The term porphyria refers to a group of disorders. They do differ in some ways, but all share the same problem. They all have a build up of porphyrins in the body. Porphyrins help to make heme a part of the red blood cell. However, a build up of the porphyrins in the body cause damage. It most often affects the nervous system and skin.
Congenital Erythropoietic Protoporphyria—present from birth
Some types of porphyria start in early childhood, some at puberty, and others during adulthood. Attacks may be separated by long periods of time. The attacks can be triggered by drugs, infections, alcohol consumption, and dieting.
Most types of porphyrias are inherited through genes. They may be passed on by one or both parents.
Factors that may increase you chance of porphyria:
Having a family member with this disease—most common risk
Caucasians are at greater risk than Blacks or Asians
Sex: female (related to the menstrual cycle)
Most onsets happen between age 20-40
Porphyria can cause skin or nervous system problems. Urine from some may be reddish in color. This is due to the presence of excess porphyrins. The urine may darken after standing in the light. Specific symptoms depend on the type.
Acute Intermittent Porphyria (AIP)
Nervous system symptoms occur most often after puberty. Nerves of the intestines can cause gastrointestinal problems. Attacks can last from days to weeks. Symptoms of future attacks resemble the initial episode and may include:
The doctor will ask about any symptoms. A medical and family history will be taken. A physical exam will also be done.
The symptoms can be very vague. As a result, the diagnosis is often delayed.
Tests differ for the various types. They may include blood, urine, and/or stool tests. These tests check for excess porphyrin or a specific enzyme deficiency. In some cases specific genetic testing may be available as well.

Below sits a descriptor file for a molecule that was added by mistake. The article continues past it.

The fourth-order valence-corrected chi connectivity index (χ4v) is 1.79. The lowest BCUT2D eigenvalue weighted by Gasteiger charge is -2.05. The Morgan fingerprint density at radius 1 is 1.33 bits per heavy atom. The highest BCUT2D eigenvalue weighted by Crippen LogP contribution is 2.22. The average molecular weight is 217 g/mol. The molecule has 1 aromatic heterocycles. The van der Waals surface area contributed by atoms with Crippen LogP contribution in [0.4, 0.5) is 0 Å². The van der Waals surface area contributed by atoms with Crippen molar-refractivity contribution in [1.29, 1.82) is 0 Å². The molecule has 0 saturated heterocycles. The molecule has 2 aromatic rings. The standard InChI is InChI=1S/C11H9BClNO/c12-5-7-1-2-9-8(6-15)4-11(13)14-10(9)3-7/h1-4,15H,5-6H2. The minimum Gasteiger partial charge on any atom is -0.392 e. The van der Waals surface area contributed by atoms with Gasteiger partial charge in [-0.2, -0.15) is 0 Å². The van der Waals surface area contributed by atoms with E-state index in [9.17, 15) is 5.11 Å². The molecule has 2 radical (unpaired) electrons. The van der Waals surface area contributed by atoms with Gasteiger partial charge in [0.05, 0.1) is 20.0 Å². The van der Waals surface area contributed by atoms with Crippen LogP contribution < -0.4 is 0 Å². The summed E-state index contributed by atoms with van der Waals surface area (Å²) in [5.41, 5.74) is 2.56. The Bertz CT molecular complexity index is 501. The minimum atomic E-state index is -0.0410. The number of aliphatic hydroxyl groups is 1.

For all types of porphyria, treatment includes the following:
Avoiding known triggers and drugs that can precipitate an attack
Eating a high-carbohydrate diet
Porphyria that affects the skin require special attention to protect the skin from injury and/or infection.
Specific treatment depends on the type of porphyria.
Acute Intermittent Porphyria
You may need to be hospitalized during an attack. In the hospital, you may be given the following:
Heme by vein (intravenous) in the form of hematin, heme albumin, or heme arginate
Glucose by vein
Drugs to control symptoms such as pain, nausea, anxiety, and insomnia
Genetic testing may identify people at risk for porphyria. If there are people in your family with the diagnosis of porphyria, you may be eligible for testing. If the family member has had a test that showed DNA changes, that change can be looked for in you.
A genetic counselor can review your family history. The counselor will help find the risks for this disorder in you and your offspring. They will also discuss appropriate testing for you.
Genetic mutation cannot be corrected. However, attacks can be anticipated, prevented, or controlled. Steps to avoid porphyria attacks and complications include the following:
Please be aware that this information is provided to supplement the care
provided by your physician. It is neither intended nor implied to be a
substitute for professional medical advice. CALL YOUR HEALTHCARE PROVIDER
IMMEDIATELY IF YOU THINK YOU MAY HAVE A MEDICAL EMERGENCY. Always seek the
advice of your physician or other qualified health provider prior to
starting any new treatment or with any questions you may have regarding a